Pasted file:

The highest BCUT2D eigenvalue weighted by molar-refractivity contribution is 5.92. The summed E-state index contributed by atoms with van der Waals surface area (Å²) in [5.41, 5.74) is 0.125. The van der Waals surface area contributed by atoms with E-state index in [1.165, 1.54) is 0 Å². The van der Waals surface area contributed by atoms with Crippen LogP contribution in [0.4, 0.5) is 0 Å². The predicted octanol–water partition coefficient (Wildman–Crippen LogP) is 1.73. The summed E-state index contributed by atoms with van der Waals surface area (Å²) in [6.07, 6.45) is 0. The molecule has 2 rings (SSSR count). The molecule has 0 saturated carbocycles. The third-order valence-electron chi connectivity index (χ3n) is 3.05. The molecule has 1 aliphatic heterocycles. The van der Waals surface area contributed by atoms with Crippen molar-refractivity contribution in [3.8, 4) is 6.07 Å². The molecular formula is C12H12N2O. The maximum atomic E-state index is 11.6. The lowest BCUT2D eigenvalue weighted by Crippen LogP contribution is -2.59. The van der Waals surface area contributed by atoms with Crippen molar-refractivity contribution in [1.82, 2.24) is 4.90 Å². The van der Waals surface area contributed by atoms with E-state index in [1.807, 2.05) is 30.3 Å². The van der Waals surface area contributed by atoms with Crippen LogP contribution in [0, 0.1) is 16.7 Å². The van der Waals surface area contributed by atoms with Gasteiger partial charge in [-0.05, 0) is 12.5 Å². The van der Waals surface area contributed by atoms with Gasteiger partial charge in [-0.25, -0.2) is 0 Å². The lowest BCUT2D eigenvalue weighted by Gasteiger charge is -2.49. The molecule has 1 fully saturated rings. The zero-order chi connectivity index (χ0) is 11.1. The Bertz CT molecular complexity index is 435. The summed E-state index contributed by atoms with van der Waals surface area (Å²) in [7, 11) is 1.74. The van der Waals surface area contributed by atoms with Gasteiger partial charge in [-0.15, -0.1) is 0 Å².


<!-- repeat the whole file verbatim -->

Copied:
The highest BCUT2D eigenvalue weighted by molar-refractivity contribution is 5.92. The summed E-state index contributed by atoms with van der Waals surface area (Å²) in [5.41, 5.74) is 0.125. The van der Waals surface area contributed by atoms with E-state index in [1.165, 1.54) is 0 Å². The van der Waals surface area contributed by atoms with Crippen LogP contribution in [0.4, 0.5) is 0 Å². The predicted octanol–water partition coefficient (Wildman–Crippen LogP) is 1.73. The summed E-state index contributed by atoms with van der Waals surface area (Å²) in [6.07, 6.45) is 0. The molecule has 2 rings (SSSR count). The molecule has 0 saturated carbocycles. The third-order valence-electron chi connectivity index (χ3n) is 3.05. The molecule has 1 aliphatic heterocycles. The van der Waals surface area contributed by atoms with Crippen molar-refractivity contribution in [3.8, 4) is 6.07 Å². The molecular formula is C12H12N2O. The maximum atomic E-state index is 11.6. The lowest BCUT2D eigenvalue weighted by Crippen LogP contribution is -2.59. The van der Waals surface area contributed by atoms with Crippen molar-refractivity contribution in [1.82, 2.24) is 4.90 Å². The van der Waals surface area contributed by atoms with E-state index in [1.807, 2.05) is 30.3 Å². The van der Waals surface area contributed by atoms with Crippen LogP contribution in [0, 0.1) is 16.7 Å². The van der Waals surface area contributed by atoms with Gasteiger partial charge in [-0.05, 0) is 12.5 Å². The van der Waals surface area contributed by atoms with Gasteiger partial charge in [-0.25, -0.2) is 0 Å². The lowest BCUT2D eigenvalue weighted by Gasteiger charge is -2.49. The molecule has 1 fully saturated rings. The zero-order chi connectivity index (χ0) is 11.1. The Bertz CT molecular complexity index is 435. The summed E-state index contributed by atoms with van der Waals surface area (Å²) in [7, 11) is 1.74. The van der Waals surface area contributed by atoms with Gasteiger partial charge in [-0.15, -0.1) is 0 Å².